PRIEST, PLEASE, BAPTISE ME!
FR. JAN KRAWIEC
Fr. Karol Śmiech, born on 27 May 1908 in Lipnica Wielka, in the years 1939-46 was a vicar in the parish church of the Blessed Heart of Jesus in Sułkowice (today the province of Kraków). One day, during a raging Nazis terror, a scared girl burst into the parish office to Fr. Karol
Crying, the girl was shouting:
Priest, please, baptize me! The German police have arrested my parents just now and other families living in Sułkowice. I was lucky to escape, but the police are chasing me.
Scared Fr. Karol, looking at a window, saw two armed German gendarmes approaching the rectory. At that dramatic moment, not thinking, he said to the young Jewish girl:
- I am baptizing you but now you must hide in the parish office quickly.
Having said these words, he pushed the runaway girl into a wardrobe, closing it with a key. Hardly had he done it and sat at his desk, when the policemen burst into the parish office, stating that they were looking for a Jewish runaway girl. One younger of them – a Gestapo officer went down quickly to a cellar, later to the attic and other rooms of the rectory to find the runaway, whereas the older policeman, not showing much interest in searching for the Jewish girl, looked around in the rector and later he left it, stood at the door to wait for the younger Gestapo officer. The latter one did not find the girl and went somewhere else to find her, to add her to the Jewish families deported from Sułkowice.
When the direct danger of arresting the young girl was over, Fr. Karol freed her from the wardrobe and asked:
- Why do you want to be baptized?
- When I attended a junior high school of St. Anna in Kraków, I sometimes stayed at religion classes with my classmates. One day a priest teaching us religion said that an unbaptized man, when regretting his sins and would agree to be baptized, his soul would go to Heaven after his death. I know that when I join my parents, the Germans will murder me and even if I do not, sooner or later, not being able to hide somewhere, I will die. Therefore, I am begging priest to baptize me.
Emotionally moved by the fervent request of the Jewish girl, the vicar fulfilled her desire immediately and gave her baptism in the parish office, giving her name of Mary. The baptized young neophyte girl thanked Fr. Karol and wanted to say farewell to him, in order to go to her arrested parents and other detained Jewish families from Sułkowice. However, Fr. Karol suggested:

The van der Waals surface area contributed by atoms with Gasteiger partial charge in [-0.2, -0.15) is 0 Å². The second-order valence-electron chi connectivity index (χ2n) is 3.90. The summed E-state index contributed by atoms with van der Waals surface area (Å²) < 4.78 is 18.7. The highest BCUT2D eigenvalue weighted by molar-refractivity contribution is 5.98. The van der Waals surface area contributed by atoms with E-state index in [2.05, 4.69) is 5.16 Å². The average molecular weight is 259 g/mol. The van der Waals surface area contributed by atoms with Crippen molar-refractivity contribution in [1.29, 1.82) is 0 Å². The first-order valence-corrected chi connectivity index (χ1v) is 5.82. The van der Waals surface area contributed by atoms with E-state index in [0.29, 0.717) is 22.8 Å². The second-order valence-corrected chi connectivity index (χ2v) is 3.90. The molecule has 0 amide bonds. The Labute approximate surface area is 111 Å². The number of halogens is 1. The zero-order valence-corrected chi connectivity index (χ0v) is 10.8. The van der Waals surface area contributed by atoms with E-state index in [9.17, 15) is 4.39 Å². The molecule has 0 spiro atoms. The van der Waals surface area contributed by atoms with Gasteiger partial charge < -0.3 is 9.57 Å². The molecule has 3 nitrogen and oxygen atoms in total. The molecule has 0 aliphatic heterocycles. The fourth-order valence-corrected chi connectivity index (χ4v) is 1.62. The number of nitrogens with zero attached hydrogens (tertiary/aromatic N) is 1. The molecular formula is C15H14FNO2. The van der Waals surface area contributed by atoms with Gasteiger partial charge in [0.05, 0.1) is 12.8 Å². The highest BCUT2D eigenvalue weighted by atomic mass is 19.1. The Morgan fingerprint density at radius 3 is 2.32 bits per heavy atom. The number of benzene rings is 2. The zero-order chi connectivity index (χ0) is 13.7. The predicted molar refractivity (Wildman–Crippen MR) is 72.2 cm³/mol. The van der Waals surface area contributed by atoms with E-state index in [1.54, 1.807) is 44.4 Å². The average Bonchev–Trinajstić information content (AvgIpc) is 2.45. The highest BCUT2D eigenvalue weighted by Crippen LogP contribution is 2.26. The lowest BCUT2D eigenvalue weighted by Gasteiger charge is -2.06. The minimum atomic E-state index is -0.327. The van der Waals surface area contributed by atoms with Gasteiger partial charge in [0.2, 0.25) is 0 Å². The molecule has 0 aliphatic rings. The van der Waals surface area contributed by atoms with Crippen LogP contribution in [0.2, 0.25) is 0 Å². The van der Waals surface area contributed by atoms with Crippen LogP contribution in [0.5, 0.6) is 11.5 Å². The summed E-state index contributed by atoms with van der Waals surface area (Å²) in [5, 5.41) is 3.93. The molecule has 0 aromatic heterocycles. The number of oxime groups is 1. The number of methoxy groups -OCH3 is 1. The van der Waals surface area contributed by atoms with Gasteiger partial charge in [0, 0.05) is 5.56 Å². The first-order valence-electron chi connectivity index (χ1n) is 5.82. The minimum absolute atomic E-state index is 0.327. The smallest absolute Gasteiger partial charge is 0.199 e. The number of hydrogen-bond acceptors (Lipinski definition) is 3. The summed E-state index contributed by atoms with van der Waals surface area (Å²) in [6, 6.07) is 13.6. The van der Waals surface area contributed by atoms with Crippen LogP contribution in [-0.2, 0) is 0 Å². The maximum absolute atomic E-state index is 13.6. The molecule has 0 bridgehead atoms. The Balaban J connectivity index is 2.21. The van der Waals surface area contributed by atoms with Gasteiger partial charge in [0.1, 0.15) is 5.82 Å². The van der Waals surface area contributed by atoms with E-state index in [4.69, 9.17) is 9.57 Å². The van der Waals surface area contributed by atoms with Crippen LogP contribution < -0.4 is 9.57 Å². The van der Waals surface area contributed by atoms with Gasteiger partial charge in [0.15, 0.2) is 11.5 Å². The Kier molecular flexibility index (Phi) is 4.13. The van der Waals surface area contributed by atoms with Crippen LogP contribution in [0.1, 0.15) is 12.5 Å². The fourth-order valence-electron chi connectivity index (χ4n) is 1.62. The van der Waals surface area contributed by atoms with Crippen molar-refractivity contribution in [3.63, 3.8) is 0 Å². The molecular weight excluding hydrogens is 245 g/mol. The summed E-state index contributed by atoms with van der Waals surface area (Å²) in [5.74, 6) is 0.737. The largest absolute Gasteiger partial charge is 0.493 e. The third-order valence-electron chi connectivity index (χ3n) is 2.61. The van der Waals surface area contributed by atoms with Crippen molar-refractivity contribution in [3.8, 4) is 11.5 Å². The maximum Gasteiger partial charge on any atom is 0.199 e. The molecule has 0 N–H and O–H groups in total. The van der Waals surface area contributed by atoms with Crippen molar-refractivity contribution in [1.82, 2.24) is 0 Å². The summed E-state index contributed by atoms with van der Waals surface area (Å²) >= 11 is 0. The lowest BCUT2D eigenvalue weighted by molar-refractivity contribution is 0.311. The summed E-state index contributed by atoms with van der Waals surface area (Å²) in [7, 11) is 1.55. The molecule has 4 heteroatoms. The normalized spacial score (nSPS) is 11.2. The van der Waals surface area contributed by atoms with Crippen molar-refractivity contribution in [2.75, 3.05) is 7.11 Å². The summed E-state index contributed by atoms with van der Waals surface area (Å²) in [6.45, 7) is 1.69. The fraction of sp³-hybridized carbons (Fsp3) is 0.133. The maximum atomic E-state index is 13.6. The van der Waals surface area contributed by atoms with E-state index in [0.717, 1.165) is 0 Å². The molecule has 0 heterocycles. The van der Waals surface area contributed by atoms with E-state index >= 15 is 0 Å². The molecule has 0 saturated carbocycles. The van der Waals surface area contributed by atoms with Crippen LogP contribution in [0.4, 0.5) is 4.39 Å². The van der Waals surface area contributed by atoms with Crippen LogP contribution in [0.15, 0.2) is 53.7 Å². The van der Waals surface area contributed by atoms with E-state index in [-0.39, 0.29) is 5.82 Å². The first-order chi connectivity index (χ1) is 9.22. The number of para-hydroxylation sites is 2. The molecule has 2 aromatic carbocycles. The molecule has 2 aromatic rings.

- Mary, I baptized you onto your request, but as a priest I cannot forget about you and your further difficult life. I will try to hide you against the Nazis.
- But for hiding the Jews, the Germans punish with death penalty – noted the girl, surprised by the priest’s attitude.
- Well, if we do not succeed, then both me and you will die, but if we succeed, then we will live. Do you want to hide?
- Yes, I do.
After this short talk, Fr. Karol, in secret from the parish priest so that only he would be responsible for hiding the Jewish girl, hid the runaway girl in a safe place in the attic of the rectory and, giving her food and blankets, asked her to put up with these difficult conditions for at least two days, before he would find her a more comfortable and safer place.
Next day , at night, in the pouring intense rain, the vicar led Mary to a house of his acquainted and warm-hearted elderly spouses, living on the suburbs of Sułkowice, asking them to hide the girl against the Germans for some two weeks. The spouses, despite their fear, fulfilled the request of Fr. Karol and treated the hiding girl warm-heartedly like their own daughter. They also accepted money brought by the vicar to but her some food and clothes. Fr. Karol provided Mary with textbooks for learning German language, which she had learnt at the secondary school, in order to fill her time.
Thanks to the cooperation with members of the National Army, it was possible to organize an ID card for Mary within two weeks. At night she was led by a liaison of the National Army from Sułkowice to Zawoia, where she was officially registered under her changed surname, as a domestic assistant for a family of a forester, cooperating with the National Army.
However, because of the intensively developing insurgency, foresters were subjected to a special German vigilance. Fearing of being arrested, Mary was moved to another family, whose address was not given to Fr. Karol, because of a risk of accidental revealing the secret.
After the war, in 1946, Fr. Karol received cordial thank from Mary from Vienna for giving her holy baptism and making it possible for her to survive the Nazis terror during which her parents and siblings had been murdered.
The parish priest Karol Śmiech was unwilling to speak about his heroic act during the war and his cooperation with the National Army, because he did not want to expose himself to various hearings by the Security Service. When he told me, priest and a parishioner, about it, after my First Holy Mass in my priesthood, celebrated in Żabnica on 14 July 1957, he asked me not to tell anyone about it during his life. Fr. Karol Śmiech died...